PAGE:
110 updated literature review of depleted uranium were 20.6 new cases of urinary bladder cancer per 100,000 people in the United States (36.3 in men and 9.1 in women) and 4.4 deaths per 100,000 (7.6 in men and 2.2 in women) (Ries et al., 2007). The bladder is lined with transitional and squamous cells. More than 90% of bladder cancers arise in transitional cells, and squamous-cell carcinomas make up only about 8% of bladder cancers (NCI, 2002b). Although cells that line the renal pelvis and ureter are histologically similar to bladder epithelial cells, tumors of the renal pelvis, ureters, and urethra are considered urothelial-cell tumors and are traditionally grouped with renal cancer. This section, however, addresses only bladder cancer. The major risk factor for bladder cancer is smoking. Demographic factors that have some influence on the occurrence of bladder cancer are race (the inci- dence is highest in whites and lowest in Asians), increasing age, sex (males are at higher risk), and family history. Chronic bladder inflammation due to infections, bladder or kidney stones, and parasites has been associated with bladder cancer. Known occupational risk factors include use of the drug cyclophosphamide and exposure to aromatic amines, arsenic, and organic chemicals associated with manufacture of rubber, leather, textiles, and paint (ACS, 2006a). Brain and Other Nervous System Cancers (ICD-10 C71-72) An estimated 20,500 new cases of and 12,740 deaths from brain and other nervous system cancers were expected in 2007 in the United States, account- ing for about 1.4% of all cancer diagnoses and 2.3% of all cancer deaths (ACS, 2007b). In 2004, there were 6.5 new cases of brain and other nervous system cancers per 100,000 people in the United States (7.6 in men and 5.5 in women) and 4.3 deaths per 100,000 (5.2 in men and 3.5 in women) (Ries et al., 2007). Most nervous system tumors, including brain tumors, are not associated with known risk factors. The few known risk factors associated with these cancers are radiation, immune system disorders, and family history. Stomach Cancer (ICD-10 C16) Gastric cancer (commonly known as stomach cancer) was once a leading cause of cancer deaths in the United States; it is now more common in other countries. An estimated 21,260 new cases of and 11,210 deaths from stomach cancer were expected in 2007 in the United States, accounting for about 1.5% of all cancer diagnoses and 2.0% of all cancer deaths (ACS, 2007b). In 2004, there were 7.6 new cases of stomach cancer per 100,000 people in the United States (10.9 in men and 5.1 in women) and 4.0 deaths per 100,000 (5.5 in men and 2.8 in women) (Ries et al., 2007). Helicobacter pylori infection is a major cause of stomach cancer. Other risk factors include sex, age, ethnicity, diet, tobacco use, family history, and occupation (ACS, 2007m).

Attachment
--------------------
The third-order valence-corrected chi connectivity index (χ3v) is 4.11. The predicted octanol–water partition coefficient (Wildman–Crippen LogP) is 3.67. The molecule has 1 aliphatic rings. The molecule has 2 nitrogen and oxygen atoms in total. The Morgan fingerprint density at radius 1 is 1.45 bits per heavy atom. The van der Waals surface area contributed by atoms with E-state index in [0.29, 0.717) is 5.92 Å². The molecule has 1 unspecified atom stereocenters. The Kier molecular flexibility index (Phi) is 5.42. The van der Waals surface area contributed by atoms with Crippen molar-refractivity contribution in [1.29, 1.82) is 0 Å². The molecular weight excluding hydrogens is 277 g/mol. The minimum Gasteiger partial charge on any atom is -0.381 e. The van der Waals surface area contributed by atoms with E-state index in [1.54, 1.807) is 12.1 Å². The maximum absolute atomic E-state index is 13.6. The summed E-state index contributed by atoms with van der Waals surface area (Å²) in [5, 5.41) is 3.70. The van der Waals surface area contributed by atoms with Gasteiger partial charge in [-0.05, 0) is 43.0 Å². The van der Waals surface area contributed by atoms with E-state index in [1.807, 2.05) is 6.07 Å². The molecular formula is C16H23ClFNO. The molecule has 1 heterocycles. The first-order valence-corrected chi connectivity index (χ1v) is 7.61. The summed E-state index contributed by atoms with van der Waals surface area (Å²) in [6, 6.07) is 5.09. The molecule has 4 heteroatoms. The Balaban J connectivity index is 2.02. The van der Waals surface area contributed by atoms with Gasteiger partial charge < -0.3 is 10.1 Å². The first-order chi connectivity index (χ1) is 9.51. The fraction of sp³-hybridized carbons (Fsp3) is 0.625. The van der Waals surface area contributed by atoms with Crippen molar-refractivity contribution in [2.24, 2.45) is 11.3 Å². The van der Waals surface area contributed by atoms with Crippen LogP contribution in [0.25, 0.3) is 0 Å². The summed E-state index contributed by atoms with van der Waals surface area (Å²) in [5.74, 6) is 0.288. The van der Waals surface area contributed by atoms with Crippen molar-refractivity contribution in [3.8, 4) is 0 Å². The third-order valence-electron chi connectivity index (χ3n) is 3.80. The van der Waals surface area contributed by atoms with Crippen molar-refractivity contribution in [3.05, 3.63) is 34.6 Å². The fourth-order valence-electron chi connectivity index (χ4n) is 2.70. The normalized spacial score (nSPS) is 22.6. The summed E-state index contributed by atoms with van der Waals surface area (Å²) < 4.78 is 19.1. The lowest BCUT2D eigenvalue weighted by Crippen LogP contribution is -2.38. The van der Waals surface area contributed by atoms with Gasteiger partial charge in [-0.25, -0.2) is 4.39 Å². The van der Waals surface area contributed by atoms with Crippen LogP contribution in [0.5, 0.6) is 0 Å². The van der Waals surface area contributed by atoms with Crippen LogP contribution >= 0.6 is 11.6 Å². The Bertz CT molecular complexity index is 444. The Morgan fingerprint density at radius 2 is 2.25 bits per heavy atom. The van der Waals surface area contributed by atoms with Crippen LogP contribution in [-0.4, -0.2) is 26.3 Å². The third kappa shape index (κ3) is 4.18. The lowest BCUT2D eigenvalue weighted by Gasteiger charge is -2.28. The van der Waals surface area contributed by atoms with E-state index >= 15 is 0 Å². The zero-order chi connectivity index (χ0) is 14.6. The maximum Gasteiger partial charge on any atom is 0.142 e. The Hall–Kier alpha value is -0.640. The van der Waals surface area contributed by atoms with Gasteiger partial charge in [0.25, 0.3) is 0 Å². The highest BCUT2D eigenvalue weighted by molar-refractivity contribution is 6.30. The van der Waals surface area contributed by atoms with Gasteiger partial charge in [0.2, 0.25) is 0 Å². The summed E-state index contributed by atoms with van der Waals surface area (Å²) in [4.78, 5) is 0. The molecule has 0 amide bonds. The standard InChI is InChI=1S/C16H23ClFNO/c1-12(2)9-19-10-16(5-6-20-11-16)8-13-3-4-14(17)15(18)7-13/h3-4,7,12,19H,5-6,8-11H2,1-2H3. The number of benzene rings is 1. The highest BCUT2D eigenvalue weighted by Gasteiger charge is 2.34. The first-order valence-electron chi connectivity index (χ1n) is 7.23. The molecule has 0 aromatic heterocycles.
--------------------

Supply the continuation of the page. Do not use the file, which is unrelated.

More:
clinical end points of interest 111 Male Genital Cancers (ICD-10 C61-62) An estimated 218,890 new cases of and 27,050 deaths from prostatic cancer were expected in 2007 in the United States, accounting for about 28.5% of all cancer diagnoses and 9.3% of all cancer deaths in American men (ACS, 2007b). An estimated 7,920 new cases of and 380 deaths from cancer of the testis were expected, accounting for about 1% of all cancer diagnoses and 0.1% of all deaths in men. In 2004, there were 159.5 new cases of prostatic cancer per 100,000 men in the United States and 25.4 deaths per 100,000, and there were 5.7 new cases of testicular cancer per 100,000 and 0.2 death per 100,000 (Ries et al., 2007). Factors that increase the risk of prostatic cancer include increasing age, race, and family history (ACS, 2007l). Testicular cancer is uncommon but highly treatable. Known or suspected risk factors include cryptorchidism, family history, some occupational exposures, multiple atypical nevi, HIV infection, race and eth- nicity, body size, and maternal hormone use during pregnancy (ACS, 2007h). Noncancer Outcomes Nonmalignant health outcomes selected by the committee for evaluation include renal disease, respiratory disease, neurologic effects, and reproductive effects. In addition to information on disease prevalence and risk factors, a dis- cussion of clinical tests used to evaluate organ or organ-system function for renal and respiratory disease is included. Nonmalignant Renal Disease (ICD-10 N18) Chronic kidney disease (CKD), also known as chronic renal insufficiency, is the permanent loss of renal function (NIDDK, 2008). According to data from the National Health and Nutrition Examination Survey for 1994-2004, the prevalence of CKD in US adults 20 years old or older was 16.8% (NHANES, 2007). Dia- betes and hypertension are leading risk factors for CKD, and many other factors have also been implicated, such as obesity, family history, ethnicity, race, and cardiovascular disease. Stages of renal function are assigned according to the estimated glomerular filtration rate (GFR), a measure of the kidneysâ capacity to filter toxins from the blood, and the presence of protein in the urine (proteinuria). Renal function is evaluated with numerous tests that broadly provide an indication of the GFR, the level of proteinuria, or how well the tubular portions of the kidneysâ cellular structures are able to modify the fluid filtered from the blood as it is processed into urine (for example, on the basis of urinary pH, urinary glucose, and tubular protein markers). Abnormalities of the GFR and proteinuria are highly predic- tive not only of progressive kidney disease but of cardiovascular morbidity and mortality.